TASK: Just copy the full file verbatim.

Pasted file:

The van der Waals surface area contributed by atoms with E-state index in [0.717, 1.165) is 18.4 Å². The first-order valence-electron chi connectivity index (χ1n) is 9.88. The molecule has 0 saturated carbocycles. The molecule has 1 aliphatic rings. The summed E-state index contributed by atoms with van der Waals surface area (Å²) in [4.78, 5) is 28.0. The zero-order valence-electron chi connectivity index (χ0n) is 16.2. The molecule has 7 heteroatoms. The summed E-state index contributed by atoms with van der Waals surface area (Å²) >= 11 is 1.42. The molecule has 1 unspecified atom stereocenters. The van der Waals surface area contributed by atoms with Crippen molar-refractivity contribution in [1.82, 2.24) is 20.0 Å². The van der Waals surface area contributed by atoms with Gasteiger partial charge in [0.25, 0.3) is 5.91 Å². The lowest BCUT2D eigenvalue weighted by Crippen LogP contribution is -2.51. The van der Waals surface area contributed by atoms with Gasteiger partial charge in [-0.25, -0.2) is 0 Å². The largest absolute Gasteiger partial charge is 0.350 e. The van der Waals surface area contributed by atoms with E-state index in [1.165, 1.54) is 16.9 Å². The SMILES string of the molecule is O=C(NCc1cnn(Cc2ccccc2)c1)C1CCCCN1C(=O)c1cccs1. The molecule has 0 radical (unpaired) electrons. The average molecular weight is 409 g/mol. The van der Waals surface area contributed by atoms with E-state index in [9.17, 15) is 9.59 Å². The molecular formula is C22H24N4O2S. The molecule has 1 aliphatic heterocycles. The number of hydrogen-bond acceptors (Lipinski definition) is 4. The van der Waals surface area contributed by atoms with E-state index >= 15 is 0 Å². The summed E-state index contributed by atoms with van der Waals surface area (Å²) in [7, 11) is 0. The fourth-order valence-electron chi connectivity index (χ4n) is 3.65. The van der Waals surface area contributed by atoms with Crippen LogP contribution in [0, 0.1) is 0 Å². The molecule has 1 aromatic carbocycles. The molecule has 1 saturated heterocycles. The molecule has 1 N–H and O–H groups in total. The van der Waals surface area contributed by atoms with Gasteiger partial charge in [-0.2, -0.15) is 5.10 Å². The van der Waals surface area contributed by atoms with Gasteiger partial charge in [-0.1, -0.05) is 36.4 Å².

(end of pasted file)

The van der Waals surface area contributed by atoms with E-state index in [0.717, 1.165) is 18.4 Å². The first-order valence-electron chi connectivity index (χ1n) is 9.88. The molecule has 0 saturated carbocycles. The molecule has 1 aliphatic rings. The summed E-state index contributed by atoms with van der Waals surface area (Å²) in [4.78, 5) is 28.0. The zero-order valence-electron chi connectivity index (χ0n) is 16.2. The molecule has 7 heteroatoms. The summed E-state index contributed by atoms with van der Waals surface area (Å²) >= 11 is 1.42. The molecule has 1 unspecified atom stereocenters. The van der Waals surface area contributed by atoms with Crippen molar-refractivity contribution in [1.82, 2.24) is 20.0 Å². The van der Waals surface area contributed by atoms with Gasteiger partial charge in [0.25, 0.3) is 5.91 Å². The lowest BCUT2D eigenvalue weighted by Crippen LogP contribution is -2.51. The van der Waals surface area contributed by atoms with Gasteiger partial charge in [-0.25, -0.2) is 0 Å². The largest absolute Gasteiger partial charge is 0.350 e. The van der Waals surface area contributed by atoms with E-state index in [1.165, 1.54) is 16.9 Å². The SMILES string of the molecule is O=C(NCc1cnn(Cc2ccccc2)c1)C1CCCCN1C(=O)c1cccs1. The molecule has 0 radical (unpaired) electrons. The average molecular weight is 409 g/mol. The van der Waals surface area contributed by atoms with E-state index in [9.17, 15) is 9.59 Å². The molecular formula is C22H24N4O2S. The molecule has 1 aliphatic heterocycles. The number of hydrogen-bond acceptors (Lipinski definition) is 4. The van der Waals surface area contributed by atoms with E-state index >= 15 is 0 Å². The summed E-state index contributed by atoms with van der Waals surface area (Å²) in [7, 11) is 0. The fourth-order valence-electron chi connectivity index (χ4n) is 3.65. The van der Waals surface area contributed by atoms with Crippen LogP contribution in [0, 0.1) is 0 Å². The molecule has 1 aromatic carbocycles. The molecule has 1 saturated heterocycles. The molecule has 1 N–H and O–H groups in total. The van der Waals surface area contributed by atoms with Gasteiger partial charge in [-0.2, -0.15) is 5.10 Å². The van der Waals surface area contributed by atoms with Gasteiger partial charge in [-0.1, -0.05) is 36.4 Å².